This satisfying meat stew is thought to have evolved from “Puchero Canario” and brought by Canary Islanders who immigrated to Latin America. It is a hearty stew of meat, sometimes fish, and vegetables, largely root vegetables, and plantains, to mention just a few of the main ingredients.  Simmered a long time, the fragrant mouthwatering melange goes a long way to satisfy a lot of hungry people.  Every family has its own version.  While researching this treasure, I came across a recipe calling for 46 ingredients.  The following recipe, far less demanding, has been tweaked a bit to suit contemporary cooking.

(Inspired by El Boricua, online cultural magazine)

Ingredients  (Serves 6)

2 T olive oil

1/3 cup chopped yellow onions

1 ½ lbs. beef chuck or flanken (cross-cut ribs), cubed into 1 1/2 –inch pieces

5 garlic cloves, minced

1/3 cup chopped sweet green pepper

1/3 cup chopped sweet red pepper

1/3 cup chopped celery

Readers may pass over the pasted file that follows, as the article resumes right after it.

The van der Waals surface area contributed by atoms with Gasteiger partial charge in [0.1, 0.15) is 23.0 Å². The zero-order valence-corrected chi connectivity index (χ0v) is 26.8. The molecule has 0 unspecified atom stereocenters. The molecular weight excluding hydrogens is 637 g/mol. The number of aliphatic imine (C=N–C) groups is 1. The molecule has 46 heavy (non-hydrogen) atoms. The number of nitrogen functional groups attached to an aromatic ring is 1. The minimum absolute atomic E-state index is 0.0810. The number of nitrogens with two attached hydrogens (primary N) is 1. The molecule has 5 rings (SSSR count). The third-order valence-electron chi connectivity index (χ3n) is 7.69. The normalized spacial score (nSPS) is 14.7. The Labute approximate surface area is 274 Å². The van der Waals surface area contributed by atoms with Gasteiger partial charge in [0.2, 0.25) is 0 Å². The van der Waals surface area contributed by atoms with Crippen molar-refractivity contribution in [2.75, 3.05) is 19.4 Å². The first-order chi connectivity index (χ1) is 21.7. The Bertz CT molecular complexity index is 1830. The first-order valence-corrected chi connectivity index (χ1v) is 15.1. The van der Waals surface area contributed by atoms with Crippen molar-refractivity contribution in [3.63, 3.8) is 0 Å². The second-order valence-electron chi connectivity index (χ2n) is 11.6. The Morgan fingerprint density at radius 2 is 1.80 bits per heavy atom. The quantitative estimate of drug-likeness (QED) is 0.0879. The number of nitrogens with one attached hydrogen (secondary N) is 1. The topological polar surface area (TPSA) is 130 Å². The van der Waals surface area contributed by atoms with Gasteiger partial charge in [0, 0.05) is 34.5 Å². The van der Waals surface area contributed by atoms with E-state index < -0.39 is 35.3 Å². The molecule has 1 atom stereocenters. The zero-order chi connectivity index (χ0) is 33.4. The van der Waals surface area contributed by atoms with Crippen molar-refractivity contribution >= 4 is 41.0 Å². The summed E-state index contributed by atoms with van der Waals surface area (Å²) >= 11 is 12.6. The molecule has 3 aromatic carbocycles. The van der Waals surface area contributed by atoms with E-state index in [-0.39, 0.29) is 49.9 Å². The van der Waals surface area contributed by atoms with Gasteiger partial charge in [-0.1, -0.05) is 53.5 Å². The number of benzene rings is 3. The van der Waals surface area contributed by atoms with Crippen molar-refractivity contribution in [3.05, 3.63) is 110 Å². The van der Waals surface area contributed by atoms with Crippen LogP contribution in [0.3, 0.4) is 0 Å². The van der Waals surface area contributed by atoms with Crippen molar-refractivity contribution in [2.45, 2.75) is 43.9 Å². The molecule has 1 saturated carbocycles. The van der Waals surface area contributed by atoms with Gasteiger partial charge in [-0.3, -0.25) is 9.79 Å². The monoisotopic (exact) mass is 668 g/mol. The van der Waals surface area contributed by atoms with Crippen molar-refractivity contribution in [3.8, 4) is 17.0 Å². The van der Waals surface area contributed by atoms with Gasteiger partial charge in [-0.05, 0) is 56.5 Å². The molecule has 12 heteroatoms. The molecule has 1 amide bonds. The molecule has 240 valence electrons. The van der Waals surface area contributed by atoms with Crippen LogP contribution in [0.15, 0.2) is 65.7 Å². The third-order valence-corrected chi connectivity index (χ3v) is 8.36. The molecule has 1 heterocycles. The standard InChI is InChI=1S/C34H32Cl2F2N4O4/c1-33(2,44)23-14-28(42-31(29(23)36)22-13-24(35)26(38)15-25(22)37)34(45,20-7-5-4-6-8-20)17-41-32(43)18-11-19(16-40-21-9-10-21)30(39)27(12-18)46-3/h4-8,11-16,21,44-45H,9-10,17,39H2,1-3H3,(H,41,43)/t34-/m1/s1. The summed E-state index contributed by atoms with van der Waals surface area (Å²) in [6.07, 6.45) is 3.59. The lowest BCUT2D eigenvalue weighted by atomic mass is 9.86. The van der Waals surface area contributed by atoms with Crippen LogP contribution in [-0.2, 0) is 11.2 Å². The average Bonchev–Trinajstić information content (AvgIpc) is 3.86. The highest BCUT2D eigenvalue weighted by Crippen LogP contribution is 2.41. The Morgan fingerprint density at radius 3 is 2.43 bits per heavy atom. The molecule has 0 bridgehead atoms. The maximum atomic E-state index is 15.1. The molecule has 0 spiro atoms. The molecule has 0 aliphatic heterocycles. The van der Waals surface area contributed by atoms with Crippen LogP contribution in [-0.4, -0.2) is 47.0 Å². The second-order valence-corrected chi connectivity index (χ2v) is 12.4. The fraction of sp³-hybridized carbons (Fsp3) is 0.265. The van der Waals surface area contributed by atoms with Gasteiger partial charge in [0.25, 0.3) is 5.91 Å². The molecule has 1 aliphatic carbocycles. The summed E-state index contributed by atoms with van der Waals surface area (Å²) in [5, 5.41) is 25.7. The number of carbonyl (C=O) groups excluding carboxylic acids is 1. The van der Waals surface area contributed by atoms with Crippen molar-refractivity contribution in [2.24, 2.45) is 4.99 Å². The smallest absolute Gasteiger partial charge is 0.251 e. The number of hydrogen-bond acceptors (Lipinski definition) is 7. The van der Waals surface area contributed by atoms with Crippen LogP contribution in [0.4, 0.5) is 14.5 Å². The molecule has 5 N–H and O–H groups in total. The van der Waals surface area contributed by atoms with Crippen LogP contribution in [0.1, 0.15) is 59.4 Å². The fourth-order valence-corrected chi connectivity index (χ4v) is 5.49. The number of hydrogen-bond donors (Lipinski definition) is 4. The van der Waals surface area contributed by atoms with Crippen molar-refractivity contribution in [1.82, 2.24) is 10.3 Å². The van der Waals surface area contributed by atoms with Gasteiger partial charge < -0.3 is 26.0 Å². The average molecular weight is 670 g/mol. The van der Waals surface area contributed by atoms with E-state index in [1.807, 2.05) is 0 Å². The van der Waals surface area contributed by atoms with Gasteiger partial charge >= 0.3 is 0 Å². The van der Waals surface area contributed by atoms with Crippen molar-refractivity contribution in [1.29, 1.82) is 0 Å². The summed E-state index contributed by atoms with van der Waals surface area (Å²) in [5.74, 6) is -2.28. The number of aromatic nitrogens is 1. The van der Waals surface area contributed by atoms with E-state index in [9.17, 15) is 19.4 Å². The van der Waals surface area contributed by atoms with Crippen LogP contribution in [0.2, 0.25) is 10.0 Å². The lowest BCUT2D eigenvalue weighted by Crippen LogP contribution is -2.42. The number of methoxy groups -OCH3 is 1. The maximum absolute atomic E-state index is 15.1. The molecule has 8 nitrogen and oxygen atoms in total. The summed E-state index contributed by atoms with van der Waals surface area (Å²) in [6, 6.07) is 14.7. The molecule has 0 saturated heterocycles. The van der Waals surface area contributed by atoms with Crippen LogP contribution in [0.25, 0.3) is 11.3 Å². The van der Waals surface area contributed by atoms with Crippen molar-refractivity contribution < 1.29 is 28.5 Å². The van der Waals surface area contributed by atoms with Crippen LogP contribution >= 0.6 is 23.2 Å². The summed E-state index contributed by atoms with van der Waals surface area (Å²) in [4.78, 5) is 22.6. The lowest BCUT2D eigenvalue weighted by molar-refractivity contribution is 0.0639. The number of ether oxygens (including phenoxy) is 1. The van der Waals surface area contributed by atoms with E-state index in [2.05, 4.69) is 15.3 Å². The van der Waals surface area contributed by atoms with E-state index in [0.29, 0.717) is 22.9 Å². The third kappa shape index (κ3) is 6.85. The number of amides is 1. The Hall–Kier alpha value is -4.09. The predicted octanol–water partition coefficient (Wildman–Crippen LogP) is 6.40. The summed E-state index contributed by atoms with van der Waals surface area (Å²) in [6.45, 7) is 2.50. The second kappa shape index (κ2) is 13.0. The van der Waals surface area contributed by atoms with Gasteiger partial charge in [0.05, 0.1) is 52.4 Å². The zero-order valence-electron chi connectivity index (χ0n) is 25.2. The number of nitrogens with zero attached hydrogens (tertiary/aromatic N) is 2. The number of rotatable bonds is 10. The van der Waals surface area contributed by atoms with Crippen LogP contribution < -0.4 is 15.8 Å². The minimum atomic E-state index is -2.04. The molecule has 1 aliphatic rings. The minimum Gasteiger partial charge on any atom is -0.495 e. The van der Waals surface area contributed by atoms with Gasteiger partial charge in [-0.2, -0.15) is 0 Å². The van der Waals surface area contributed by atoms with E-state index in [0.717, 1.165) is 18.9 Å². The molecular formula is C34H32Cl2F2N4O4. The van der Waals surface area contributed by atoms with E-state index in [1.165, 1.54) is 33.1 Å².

1 aji dulce,* seeded and minced

1/3 cup chopped cilantro

1 t salt

¼ t freshly ground black pepper

4 medium tomatoes, cored and chopped

4 quarts beef stock,** divided

1 yellow plantain, peeled and sliced into ½-inch pieces

2 green bananas, peeled and sliced into 1-inch pieces

1 medium sweet potato, diced into 1-inch pieces

½ lb. butternut squash, peeled and cubed into 1-inch pieces

3 medium new potatoes, scrubbed clean and quartered

1 large chayote, peeled, cored and diced into 1-inch pieces

2 ears of corn, cleaned and sliced into 6 parts each

Procedure

Heat oil in a large Dutch oven.  Add onions and beef cubes and cook until onions are translucent and meat is browned on all sides.  Add garlic, green and red peppers, celery, aji dulce, cilantro, salt, pepper and tomatoes..  Add I quart of beef stock, bring to a boil and cook at a bare simmer until reduced by half.

Give beef a stir and then add remainder of ingredients and beef stock.  Continue cooking at a simmer until meat is tender and vegetables are soft.

Serving suggestions:

  1. White rice
  2. A crusty peasant bread good for soaking up the delicious broth.
  3. Diced Hass avocado
  4. Tortillas

*Aji dulce, a small sweet chili pepper

**A homemade beef stock is best, but if purchased, look for low sodium as broth will become saltier as it reduces. You can also use chicken broth or even water since the ingredients and long cooking will exude flavor.

Photographer Bill Brady http://bit.ly/9wFYxm
Food Stylist Brian Preston Campbell

Food writer Victor Ribaudo  http://www.theribaudogroup.com

Recipe by Phyllis Kirigin   http://sweetpaprika.wordpress.com